Life From the Gulf: Kill the Lights

By: Dustin Hyman

Every summer my dad shoved me and my brothers into the minivan and drove us to some piney trailhead at the base of a mountain in California. At the time, I didn’t realize the grandeur of those trips. To have an entire trout-filled lake to oneself as a young boy is beyond measure.

Last summer was my first in Louisiana—I needed to get my bearings. Like most modern explorers, I began to gather intelligence via the internet. The Google claims Kisatchie is Louisiana’s only National Forest. The highest point in this beautiful 600,000 acre arena: 410 ft.

Believe me when I tell you I’m a qualified outdoorsman. Or don’t. It doesn’t really matter. I’m qualified to write what follows because, like you, I know what it’s like to be amongst people. It’s bright. Most of us won’t admit to being afraid of the dark. But we are. We’re afraid of not being able to see our stuff…so we put lights on things. Outside and inside. Each room has a light, and so does the fridge. The microwave is well lit, and electronics glow deep into the night. The average car has 17.5 light bulbs (according to me). We put lights above streets, in trees, on barbeques and beside graves.

Life before infrastructure, at the very least, is worth our contemplation (if not our appreciation). For me, tramping in nature isn’t a means of ‘getting away from it all’. It’s a way of finding it. And I won’t romanticize my adventure. It was May. Kisatchie was hot. There were mosquitoes. My dad’s boots gave me blisters. But at night, sitting beside a campfire, watching fireflies blink in and out of existence, liberally smearing my wedge of brie on everything and chasing it all down with dark chocolate and red wine…life was really nice.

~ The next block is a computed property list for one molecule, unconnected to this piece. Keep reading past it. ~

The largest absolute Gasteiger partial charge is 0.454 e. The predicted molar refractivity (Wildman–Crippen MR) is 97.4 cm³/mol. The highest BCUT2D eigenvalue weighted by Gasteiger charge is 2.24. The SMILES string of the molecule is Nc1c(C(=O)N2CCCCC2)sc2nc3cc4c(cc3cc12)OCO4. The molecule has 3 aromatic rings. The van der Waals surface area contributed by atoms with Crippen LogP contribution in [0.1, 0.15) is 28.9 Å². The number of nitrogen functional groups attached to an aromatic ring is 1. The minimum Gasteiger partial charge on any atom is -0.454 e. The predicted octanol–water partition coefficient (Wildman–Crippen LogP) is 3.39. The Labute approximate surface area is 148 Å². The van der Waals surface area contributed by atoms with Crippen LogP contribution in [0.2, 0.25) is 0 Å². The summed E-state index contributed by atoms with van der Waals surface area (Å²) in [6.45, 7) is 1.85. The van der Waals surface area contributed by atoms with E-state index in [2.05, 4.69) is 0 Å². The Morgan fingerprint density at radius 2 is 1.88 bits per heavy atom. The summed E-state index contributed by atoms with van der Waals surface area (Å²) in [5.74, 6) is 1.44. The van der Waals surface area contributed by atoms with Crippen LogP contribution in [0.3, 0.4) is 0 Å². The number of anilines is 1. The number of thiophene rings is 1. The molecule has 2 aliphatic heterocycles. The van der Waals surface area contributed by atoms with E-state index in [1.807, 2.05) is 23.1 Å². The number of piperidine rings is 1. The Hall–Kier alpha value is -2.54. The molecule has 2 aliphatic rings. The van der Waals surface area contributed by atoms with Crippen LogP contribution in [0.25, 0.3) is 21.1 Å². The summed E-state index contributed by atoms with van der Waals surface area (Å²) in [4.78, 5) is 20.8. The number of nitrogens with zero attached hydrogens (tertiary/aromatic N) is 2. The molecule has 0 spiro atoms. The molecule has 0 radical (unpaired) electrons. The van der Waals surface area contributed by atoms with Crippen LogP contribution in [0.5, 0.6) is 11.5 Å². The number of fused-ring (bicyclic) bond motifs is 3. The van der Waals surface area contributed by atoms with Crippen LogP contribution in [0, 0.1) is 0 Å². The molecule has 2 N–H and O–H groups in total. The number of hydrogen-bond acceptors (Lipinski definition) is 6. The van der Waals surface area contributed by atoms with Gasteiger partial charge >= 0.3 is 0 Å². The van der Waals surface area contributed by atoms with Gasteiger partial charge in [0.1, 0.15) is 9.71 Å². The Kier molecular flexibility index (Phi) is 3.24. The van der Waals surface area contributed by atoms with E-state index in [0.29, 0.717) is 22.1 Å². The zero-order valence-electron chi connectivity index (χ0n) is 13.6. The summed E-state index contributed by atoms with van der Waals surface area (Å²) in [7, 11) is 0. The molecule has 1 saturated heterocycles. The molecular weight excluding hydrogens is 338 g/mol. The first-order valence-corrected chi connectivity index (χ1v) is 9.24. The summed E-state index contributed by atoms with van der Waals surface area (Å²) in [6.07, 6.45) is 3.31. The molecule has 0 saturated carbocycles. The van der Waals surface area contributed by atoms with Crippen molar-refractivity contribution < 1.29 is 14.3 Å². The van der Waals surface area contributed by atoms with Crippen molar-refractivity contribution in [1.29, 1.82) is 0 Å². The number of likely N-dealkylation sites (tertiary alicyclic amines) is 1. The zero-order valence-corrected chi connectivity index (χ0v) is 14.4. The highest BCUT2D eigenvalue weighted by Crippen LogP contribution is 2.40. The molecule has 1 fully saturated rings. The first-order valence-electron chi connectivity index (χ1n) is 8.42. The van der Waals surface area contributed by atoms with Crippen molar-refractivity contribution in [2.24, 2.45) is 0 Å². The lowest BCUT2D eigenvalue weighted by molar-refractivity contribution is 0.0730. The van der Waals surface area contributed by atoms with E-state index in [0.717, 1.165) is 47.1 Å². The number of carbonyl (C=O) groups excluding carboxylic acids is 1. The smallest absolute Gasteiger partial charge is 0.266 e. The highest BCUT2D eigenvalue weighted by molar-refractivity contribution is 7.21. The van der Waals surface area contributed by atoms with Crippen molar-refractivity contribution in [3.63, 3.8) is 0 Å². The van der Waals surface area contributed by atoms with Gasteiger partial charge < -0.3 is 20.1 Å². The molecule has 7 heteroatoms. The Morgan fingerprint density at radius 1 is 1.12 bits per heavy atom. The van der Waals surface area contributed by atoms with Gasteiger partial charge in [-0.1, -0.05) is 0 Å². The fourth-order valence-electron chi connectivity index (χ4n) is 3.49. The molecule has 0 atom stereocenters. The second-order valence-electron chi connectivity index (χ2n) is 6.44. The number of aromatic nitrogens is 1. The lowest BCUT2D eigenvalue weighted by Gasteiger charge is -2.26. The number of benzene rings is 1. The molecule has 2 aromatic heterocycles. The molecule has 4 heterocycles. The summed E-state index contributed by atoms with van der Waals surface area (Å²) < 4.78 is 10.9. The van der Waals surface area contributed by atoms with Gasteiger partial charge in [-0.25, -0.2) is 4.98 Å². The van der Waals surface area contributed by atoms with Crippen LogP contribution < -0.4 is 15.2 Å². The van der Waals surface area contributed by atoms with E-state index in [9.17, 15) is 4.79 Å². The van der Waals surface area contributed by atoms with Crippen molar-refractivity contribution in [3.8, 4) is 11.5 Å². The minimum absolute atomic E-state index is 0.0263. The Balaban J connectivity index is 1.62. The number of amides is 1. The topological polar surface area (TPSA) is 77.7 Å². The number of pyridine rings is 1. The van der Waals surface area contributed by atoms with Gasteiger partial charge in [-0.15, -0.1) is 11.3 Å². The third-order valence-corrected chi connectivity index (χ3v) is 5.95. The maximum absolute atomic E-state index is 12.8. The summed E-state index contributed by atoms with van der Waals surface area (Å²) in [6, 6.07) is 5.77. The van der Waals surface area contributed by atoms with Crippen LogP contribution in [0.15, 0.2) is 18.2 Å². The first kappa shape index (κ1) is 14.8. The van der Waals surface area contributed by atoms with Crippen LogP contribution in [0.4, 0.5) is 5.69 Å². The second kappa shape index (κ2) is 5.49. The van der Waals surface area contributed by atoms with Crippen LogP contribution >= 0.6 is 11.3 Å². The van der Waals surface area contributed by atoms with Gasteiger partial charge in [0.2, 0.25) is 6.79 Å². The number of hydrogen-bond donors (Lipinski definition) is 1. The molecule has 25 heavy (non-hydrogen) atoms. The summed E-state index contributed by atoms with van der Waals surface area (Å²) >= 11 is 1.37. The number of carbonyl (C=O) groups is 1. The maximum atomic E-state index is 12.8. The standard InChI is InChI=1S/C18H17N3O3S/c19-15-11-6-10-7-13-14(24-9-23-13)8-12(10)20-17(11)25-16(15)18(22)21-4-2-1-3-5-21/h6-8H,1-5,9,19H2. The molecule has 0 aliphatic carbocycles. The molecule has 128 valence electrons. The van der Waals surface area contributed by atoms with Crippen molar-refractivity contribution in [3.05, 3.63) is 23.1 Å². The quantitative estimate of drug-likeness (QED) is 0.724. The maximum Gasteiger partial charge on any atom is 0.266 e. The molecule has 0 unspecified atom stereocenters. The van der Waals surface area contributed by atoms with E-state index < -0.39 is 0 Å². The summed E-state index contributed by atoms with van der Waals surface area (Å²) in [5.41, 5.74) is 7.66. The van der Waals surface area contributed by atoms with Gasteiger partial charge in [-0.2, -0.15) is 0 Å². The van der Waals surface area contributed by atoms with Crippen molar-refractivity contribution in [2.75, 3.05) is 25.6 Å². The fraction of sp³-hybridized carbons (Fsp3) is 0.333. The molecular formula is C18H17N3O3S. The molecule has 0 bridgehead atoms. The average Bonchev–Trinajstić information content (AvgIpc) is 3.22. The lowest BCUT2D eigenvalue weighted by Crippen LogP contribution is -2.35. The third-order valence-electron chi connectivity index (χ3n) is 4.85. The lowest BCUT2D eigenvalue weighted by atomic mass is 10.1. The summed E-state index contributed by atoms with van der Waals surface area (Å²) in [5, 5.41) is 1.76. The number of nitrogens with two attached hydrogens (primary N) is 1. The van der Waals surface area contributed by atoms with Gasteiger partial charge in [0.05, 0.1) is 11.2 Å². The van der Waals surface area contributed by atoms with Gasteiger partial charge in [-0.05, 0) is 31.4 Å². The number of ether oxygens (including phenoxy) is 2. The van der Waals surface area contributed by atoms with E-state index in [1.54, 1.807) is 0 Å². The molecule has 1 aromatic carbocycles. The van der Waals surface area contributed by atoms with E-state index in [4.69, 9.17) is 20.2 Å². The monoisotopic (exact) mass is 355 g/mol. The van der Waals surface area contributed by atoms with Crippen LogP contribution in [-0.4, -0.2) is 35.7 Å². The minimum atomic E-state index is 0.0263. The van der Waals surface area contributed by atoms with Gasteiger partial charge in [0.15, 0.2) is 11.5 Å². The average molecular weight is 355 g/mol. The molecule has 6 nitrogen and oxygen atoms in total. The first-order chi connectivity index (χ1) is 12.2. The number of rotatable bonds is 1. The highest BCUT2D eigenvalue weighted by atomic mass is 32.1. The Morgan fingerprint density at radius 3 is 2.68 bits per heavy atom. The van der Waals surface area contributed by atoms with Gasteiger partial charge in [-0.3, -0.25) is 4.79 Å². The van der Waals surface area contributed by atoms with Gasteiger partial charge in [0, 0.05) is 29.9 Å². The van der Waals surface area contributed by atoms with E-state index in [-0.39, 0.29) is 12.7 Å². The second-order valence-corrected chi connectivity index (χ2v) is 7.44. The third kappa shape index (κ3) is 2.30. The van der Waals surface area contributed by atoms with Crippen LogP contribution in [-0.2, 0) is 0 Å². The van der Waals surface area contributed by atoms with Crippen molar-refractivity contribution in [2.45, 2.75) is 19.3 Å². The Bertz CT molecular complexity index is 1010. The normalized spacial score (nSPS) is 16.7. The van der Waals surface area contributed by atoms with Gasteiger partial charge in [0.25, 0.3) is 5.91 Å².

If you step into the natural world, and I mean a truly wild place, you should feel better. It’s science: Vitamin-D, fresh air, beautiful landscapes, flora and fauna and blah blah blah. But what really makes nature special: the absence of our stuff and the light we’ve deemed necessary to always see it. Some of our earliest ancestors (Homo erectus) walked the earth about 2 million years ago. Edison gave us the light bulb in 1879. Do you think, perhaps, we’ve been conditioned to appreciate the night as it was before artificial light began to characterize modern society?

The Kisatchie National Forest was beautiful during the day and wonderful at night. I saw wild pigs and colorful birds. And even though 400 feet of elevation is pathetic when compared to the Sierra Nevada of my childhood, when the surrounding land is absurdly flat, 400 feet is more than enough to see beauty for miles in every direction. You don’t need fancy gear. To travel back in time and gain a little perspective, all you really need to do is drag your friends into the wilderness, kill the lights, and look up.


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